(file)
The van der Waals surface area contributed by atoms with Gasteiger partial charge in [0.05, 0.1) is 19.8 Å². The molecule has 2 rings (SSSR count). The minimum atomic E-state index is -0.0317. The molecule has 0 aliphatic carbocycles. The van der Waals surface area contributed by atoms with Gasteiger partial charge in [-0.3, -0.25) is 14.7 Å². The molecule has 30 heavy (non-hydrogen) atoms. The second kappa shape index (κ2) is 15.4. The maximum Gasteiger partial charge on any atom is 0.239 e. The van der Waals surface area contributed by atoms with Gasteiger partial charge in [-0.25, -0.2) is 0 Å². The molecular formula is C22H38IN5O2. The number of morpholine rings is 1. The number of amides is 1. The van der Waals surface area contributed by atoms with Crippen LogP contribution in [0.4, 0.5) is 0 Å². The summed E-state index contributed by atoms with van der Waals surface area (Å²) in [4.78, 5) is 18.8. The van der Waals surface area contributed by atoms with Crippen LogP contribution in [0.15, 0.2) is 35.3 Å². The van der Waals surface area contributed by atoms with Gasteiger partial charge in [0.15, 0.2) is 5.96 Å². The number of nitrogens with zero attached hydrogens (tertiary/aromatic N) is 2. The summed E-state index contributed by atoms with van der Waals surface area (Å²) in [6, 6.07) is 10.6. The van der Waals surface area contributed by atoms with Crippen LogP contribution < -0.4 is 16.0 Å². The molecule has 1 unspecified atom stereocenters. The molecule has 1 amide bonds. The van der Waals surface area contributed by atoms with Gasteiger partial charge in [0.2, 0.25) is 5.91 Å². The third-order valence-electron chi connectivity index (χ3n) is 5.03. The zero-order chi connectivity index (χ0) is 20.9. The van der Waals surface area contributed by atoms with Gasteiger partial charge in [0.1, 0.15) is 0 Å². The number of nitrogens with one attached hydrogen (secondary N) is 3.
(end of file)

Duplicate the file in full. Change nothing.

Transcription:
The van der Waals surface area contributed by atoms with Gasteiger partial charge in [0.05, 0.1) is 19.8 Å². The molecule has 2 rings (SSSR count). The minimum atomic E-state index is -0.0317. The molecule has 0 aliphatic carbocycles. The van der Waals surface area contributed by atoms with Gasteiger partial charge in [-0.3, -0.25) is 14.7 Å². The molecule has 30 heavy (non-hydrogen) atoms. The second kappa shape index (κ2) is 15.4. The maximum Gasteiger partial charge on any atom is 0.239 e. The van der Waals surface area contributed by atoms with Gasteiger partial charge in [-0.25, -0.2) is 0 Å². The molecular formula is C22H38IN5O2. The number of morpholine rings is 1. The number of amides is 1. The van der Waals surface area contributed by atoms with Crippen LogP contribution in [0.4, 0.5) is 0 Å². The summed E-state index contributed by atoms with van der Waals surface area (Å²) in [4.78, 5) is 18.8. The van der Waals surface area contributed by atoms with Crippen LogP contribution in [0.15, 0.2) is 35.3 Å². The van der Waals surface area contributed by atoms with Gasteiger partial charge in [0.15, 0.2) is 5.96 Å². The number of nitrogens with zero attached hydrogens (tertiary/aromatic N) is 2. The summed E-state index contributed by atoms with van der Waals surface area (Å²) in [6, 6.07) is 10.6. The van der Waals surface area contributed by atoms with Crippen LogP contribution < -0.4 is 16.0 Å². The molecule has 1 unspecified atom stereocenters. The molecule has 1 amide bonds. The van der Waals surface area contributed by atoms with Gasteiger partial charge in [0.2, 0.25) is 5.91 Å². The third-order valence-electron chi connectivity index (χ3n) is 5.03. The zero-order chi connectivity index (χ0) is 20.9. The van der Waals surface area contributed by atoms with Gasteiger partial charge in [0.1, 0.15) is 0 Å². The number of nitrogens with one attached hydrogen (secondary N) is 3.